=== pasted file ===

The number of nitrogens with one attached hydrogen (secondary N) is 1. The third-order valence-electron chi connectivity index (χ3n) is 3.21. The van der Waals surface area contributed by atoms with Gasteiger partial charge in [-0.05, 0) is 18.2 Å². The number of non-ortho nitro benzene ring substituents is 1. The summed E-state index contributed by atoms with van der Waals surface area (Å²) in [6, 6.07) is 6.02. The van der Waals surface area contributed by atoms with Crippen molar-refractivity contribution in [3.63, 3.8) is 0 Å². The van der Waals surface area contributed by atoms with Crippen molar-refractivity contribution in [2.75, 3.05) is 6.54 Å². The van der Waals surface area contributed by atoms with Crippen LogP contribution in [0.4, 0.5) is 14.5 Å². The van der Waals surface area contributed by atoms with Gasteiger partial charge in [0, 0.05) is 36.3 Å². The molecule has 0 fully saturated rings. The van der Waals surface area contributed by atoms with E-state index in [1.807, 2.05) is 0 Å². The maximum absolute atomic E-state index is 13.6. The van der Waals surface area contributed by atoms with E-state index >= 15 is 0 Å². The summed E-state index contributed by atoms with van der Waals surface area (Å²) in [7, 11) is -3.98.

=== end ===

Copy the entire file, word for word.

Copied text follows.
The number of nitrogens with one attached hydrogen (secondary N) is 1. The third-order valence-electron chi connectivity index (χ3n) is 3.21. The van der Waals surface area contributed by atoms with Gasteiger partial charge in [-0.05, 0) is 18.2 Å². The number of non-ortho nitro benzene ring substituents is 1. The summed E-state index contributed by atoms with van der Waals surface area (Å²) in [6, 6.07) is 6.02. The van der Waals surface area contributed by atoms with Crippen molar-refractivity contribution in [3.63, 3.8) is 0 Å². The van der Waals surface area contributed by atoms with Crippen molar-refractivity contribution in [2.75, 3.05) is 6.54 Å². The van der Waals surface area contributed by atoms with Crippen LogP contribution in [0.4, 0.5) is 14.5 Å². The van der Waals surface area contributed by atoms with Gasteiger partial charge in [0, 0.05) is 36.3 Å². The molecule has 0 fully saturated rings. The van der Waals surface area contributed by atoms with E-state index in [1.807, 2.05) is 0 Å². The maximum absolute atomic E-state index is 13.6. The van der Waals surface area contributed by atoms with E-state index >= 15 is 0 Å². The summed E-state index contributed by atoms with van der Waals surface area (Å²) in [7, 11) is -3.98.